Chicago Theatre Review
Caught in a Spell
Bewildered – Hell in a Handbag
David Cerda’s joyous, always over-the-top productions that parody and celebrate pop culture continues with their fifteenth season of fun. Hot on the heels of the company’s hilarious “The Golden Girls: The Lost Episodes” (which has been extended and continues to play late nights at Stage 773 to sold-out audiences), this wonderful new parody of “Bewitched” is a gem. Inspired by the popular, long-running television series about a beautiful, young witch who marries a mortal and reluctantly vows to give up using magic, this original musical comedy surprisingly focuses on nosy neighbor, Gladys Kravitz.
For those few theatergoers who’ve never seen or can’t recall the original TV sitcom fantasy, it ran from 1964-1972. The show starred Elizabeth Montgomery as a 20-something witch named Samantha. She falls in love with and weds Darren Stephens, played early in the run by Dick York, and later by Dick Sargent. Darren discovers that his bride is a witch and adds to her nuptial vows a promise that she’ll give up magic. Samantha and Darren have two children, Tabitha and Adam, both of whom show signs of inheriting their mother’s talent for witchcraft. Samantha’s extended magical family included her domineering mother Endora, played by legendary film star Agnes Moorehead, Uncle Arthur, portrayed with broad comic flair by actor Paul Lynde, as well as an entire family tree of other characters. Their sitcom world also included Darren’s boss, Larry Tate, the droll president of an ad agency, his wise-cracking wife Louise, and the Stephens’ crazy, curious eavesdropping neighbor Gladys and her cynical husband Abner.
Ron Weaver revisits these beloved characters in his script, weaving them into a brand new episode that spotlights Samantha and Darren’s meddlesome neighbor lady and her husband. Incorporating blissful Broadway-style songs, composed by the multitalented Aaron Benham, this show is an effervescent, nostalgic delight. With energized choreography, a sound vision and superb guidance by Director Brigitte Ditmars and skilled Musical Direction by Aaron Benham, this is an entertaining, topnotch production that will charm every audience member. It’s more fun than a cauldron full of witch’s brew and offers a good amount of saucy humor created specifically for LGBTQ audiences. Supported by a talented backstage band, led by Andrew Milliken, set within Roger Wykes’ imaginative and adaptable scenic design and dressed with perfection in Rachel Sypniewski’s period costumes, with great wigs and makeup by Keith Ryan and Sydney Genco, this is one heck of a show.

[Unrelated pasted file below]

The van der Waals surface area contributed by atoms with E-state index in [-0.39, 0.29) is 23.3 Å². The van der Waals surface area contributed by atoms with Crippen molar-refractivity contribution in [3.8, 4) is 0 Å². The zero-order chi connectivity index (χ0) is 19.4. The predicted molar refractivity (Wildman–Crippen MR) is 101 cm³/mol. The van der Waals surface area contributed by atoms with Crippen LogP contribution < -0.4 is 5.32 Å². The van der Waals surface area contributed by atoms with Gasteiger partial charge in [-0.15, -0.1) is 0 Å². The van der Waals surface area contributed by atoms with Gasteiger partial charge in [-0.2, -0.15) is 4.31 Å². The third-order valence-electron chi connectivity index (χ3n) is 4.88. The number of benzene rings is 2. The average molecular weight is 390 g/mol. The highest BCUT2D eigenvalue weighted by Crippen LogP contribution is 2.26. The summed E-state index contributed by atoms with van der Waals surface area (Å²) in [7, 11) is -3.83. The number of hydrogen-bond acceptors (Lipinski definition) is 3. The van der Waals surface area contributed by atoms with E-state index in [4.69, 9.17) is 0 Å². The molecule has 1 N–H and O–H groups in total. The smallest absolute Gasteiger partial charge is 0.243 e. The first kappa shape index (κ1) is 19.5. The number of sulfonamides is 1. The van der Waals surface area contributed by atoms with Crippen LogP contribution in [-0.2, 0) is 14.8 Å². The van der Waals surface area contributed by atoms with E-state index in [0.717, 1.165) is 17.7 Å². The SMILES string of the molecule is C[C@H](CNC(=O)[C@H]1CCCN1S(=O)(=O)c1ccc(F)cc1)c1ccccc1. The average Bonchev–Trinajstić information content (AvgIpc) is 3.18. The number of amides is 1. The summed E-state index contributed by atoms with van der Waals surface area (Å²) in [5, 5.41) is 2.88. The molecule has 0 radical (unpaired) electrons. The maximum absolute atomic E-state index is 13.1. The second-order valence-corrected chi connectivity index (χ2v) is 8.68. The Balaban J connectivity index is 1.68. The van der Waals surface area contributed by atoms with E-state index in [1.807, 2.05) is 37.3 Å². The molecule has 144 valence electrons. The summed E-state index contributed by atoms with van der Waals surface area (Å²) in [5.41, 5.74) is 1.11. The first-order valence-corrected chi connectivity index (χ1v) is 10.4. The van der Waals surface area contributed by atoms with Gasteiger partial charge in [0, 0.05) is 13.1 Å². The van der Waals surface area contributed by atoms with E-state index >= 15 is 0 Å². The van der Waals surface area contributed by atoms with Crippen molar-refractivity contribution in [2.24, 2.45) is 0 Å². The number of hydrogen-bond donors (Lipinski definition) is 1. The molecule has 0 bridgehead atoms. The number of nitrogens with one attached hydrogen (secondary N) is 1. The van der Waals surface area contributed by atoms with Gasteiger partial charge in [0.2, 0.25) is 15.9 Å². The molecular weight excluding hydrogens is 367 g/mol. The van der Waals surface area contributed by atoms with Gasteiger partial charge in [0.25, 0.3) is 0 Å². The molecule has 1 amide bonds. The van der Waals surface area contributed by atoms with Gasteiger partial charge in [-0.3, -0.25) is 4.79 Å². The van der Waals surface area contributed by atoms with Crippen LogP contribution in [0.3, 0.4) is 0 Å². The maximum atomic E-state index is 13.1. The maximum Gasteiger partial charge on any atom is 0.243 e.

The cast bubbles over with polished talented. The always terrific Caitlin Jackson is magnificent as Gladys Kravitz. A standout in several of this company’s musicals, as well as starring with other theatre companies, such as Black Button Eyes, Refuge, and Cowardly Scarecrow, this gifted actress is one of the best reasons to see this hilarious musical. Bewigged in long, flowing blonde tresses, the talented Elizabeth Morgan is perfection as Samantha. She’s not only a wonderful singer and actress, in her own right; she’s got Elizabeth Montgomery’s vocal quality, body language and mannerisms down to an art form. Artistic Director David Cerda is, once again, deliciously devilish, this time in another role he was born to play: Endora. Sweeping across the stage in an array of caftans and huge, dangling earrings, Cerda is a delight.
The supporting cast is equally wonderful. The ensemble of actors who provide the magic is a great idea. A couple of running gags also help make this play especially funny. Throughout the run of the television show there were two different, but similar-looking actors in the role of Darren. Weaver works this strangeness into his musical, writing both Darrens into the plot. They’re played with equal wit and verve by Scott Sawa and AJ Wright. Always a welcome addition to any HiaH production, Ed Jones, who’s also starring in “The Golden Girls,” is a gay and gleeful Paul Lynde-inspired Uncle Arthur. Whenever Jones enters the story, the comedy is amped up to the max. Robert Williams returns to this company in another very funny stage conceit. He plays both the Stephens’ daughter Tabitha and Louise, the boozy wife of Larry Tate (a very amusing Steve Kimbrough). And, one of this productions most talented newcomers, Matt Miles makes his noteworthy debut here as Abner Kravitz. This wonderful singer and gifted actor has been seen on stages all over Chicago, and will be a welcome addition to any future HiaH production.
Just in time for Halloween, Hell in a Handbag has bought to the stage a humorous story of an iconic witch and her magical family. With a terrific script, an excellent, catchy musical score, skilled direction and technical support and a cast that could star in any Broadway musical (David Cerda would make an fantastic Edna in “Hairspray”), this is a special, spectacularly entertaining new musical that’s fiendishly festive and fun and certain to cast a spell over audiences.
Reviewed by Colin Douglas
Presented September 27-November 11 by Hell in a Handbag Productions at Stage 773, 1225 W. Belmont Ave., Chicago.
Tickets are available in person at the box office, by calling 773-327-5252 or by going to www.handbagproductions.org.
Additional information about this and other area productions can be found by visiting www.theatreinchicago.com.